New Women’s Champions League Format Promises More Games, Visibility And Money
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Back in December of 2019, UEFA revealed its plans for a revamped Women’s Champions League beginning with the 2021-22 season. After a brief nightmare concerning the ramifications of the harebrained European Super League on the women’s game, we can now get back to celebrating the changes that were approved by UEFA’s Executive Committee last week.
Our UWCLpalooza is centered around three things: more games (20% increase with the introduction of a group stage), more visibility (centralized media rights from the group stage onwards with UEFA producing every game for TV or streaming purposes) and more money ($29 million redistributed to the women’s game across Europe).
Teams playing in the group stage will receive a minimum fee of $483,000 (five times more than the amount currently paid to teams that reach the Round of 16) and the winner could ultimately earn up to $1.7 million.
You can read about the new format here, or you can watch this YouTube video straight from the source.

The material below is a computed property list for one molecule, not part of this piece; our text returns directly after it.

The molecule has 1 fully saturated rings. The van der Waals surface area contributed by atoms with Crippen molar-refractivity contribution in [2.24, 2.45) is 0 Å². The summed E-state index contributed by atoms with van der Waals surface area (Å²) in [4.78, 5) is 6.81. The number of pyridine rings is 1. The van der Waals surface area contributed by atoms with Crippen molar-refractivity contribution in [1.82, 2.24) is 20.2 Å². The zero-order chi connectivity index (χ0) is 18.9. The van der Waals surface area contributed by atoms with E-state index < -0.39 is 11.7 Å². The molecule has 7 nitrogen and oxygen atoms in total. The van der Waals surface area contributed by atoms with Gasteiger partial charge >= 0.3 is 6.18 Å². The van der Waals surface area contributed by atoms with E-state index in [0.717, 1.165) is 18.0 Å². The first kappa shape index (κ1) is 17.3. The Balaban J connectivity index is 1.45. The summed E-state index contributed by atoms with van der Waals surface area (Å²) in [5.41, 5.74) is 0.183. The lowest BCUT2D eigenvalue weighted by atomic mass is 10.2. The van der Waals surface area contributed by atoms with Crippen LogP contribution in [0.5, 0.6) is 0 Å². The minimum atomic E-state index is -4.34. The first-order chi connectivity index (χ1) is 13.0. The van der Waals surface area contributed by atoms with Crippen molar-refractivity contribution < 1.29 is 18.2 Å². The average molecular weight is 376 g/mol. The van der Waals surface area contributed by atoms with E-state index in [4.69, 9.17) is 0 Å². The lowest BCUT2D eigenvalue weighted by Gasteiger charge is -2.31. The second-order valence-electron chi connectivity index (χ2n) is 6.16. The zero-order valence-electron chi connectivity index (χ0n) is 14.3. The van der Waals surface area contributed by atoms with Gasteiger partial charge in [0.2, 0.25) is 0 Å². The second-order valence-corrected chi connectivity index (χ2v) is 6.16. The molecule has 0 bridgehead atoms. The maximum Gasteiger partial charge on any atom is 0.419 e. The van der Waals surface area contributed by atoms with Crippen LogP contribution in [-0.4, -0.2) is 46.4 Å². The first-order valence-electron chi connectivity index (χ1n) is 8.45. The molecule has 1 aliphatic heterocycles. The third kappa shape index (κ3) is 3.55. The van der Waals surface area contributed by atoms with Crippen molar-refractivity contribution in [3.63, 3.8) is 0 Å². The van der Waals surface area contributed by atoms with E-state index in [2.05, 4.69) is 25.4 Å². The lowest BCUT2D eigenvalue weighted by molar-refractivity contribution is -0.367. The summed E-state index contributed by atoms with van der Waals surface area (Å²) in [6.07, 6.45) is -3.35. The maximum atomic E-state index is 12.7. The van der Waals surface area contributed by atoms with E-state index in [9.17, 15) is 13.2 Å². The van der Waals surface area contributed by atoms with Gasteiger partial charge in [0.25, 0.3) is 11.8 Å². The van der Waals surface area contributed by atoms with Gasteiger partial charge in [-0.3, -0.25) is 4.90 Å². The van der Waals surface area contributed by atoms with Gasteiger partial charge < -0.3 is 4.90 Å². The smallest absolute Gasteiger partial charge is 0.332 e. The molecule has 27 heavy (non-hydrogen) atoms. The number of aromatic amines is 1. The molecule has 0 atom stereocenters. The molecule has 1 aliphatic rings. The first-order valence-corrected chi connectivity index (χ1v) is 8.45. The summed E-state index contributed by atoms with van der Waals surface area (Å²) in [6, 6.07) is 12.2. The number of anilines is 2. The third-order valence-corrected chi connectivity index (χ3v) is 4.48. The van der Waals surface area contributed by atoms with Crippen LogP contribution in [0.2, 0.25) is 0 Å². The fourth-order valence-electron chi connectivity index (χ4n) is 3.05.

UEFA taking over marketing and television coverage from the group stage onwards can’t be over highlighted. Previously, only the final was produced and centrally marketed by UEFA — home sides were responsible for all earlier rounds, leaving the competition’s global visibility at a bare minimum. Go ahead and try to find extended highlights from the recently completed semifinal first legs of the 2020-21 competition. Trust me, it’s not easy.
But with sponsorship and media rights now centralized, UEFA will certainly meet its goal of doubling the reach and value of the UWCL by 2024. This will be further aided by UEFA’s new commitment to scheduling matches on days that do not clash with any other major fixtures in the European calendar.
⚽ why the new @UWCL format will revolutionise the women's game in Europe.
— UEFA (@UEFA) April 27, 2021
Other new regulations include the use of VAR from the quarterfinals onwards (rather than just the final) and increased squad flexibility. Where teams used to have to submit a final squad to UEFA like the men’s game, clubs can now alter their squad lists at any time to temporarily replace players who are pregnant or leaving for or returning from maternity leave.
Clubs will also be allowed a “B-List” of young players who meet certain criteria in an effort to help develop youth players.
The second legs of the 2020-21 semifinals take place on Sunday, May 2. PSG and Barcelona are knotted at 1-1, while Bayern Munich has a 2-1 advantage on Chelsea.
The final is scheduled for Sunday, May 16, in Gothenburg, Sweden.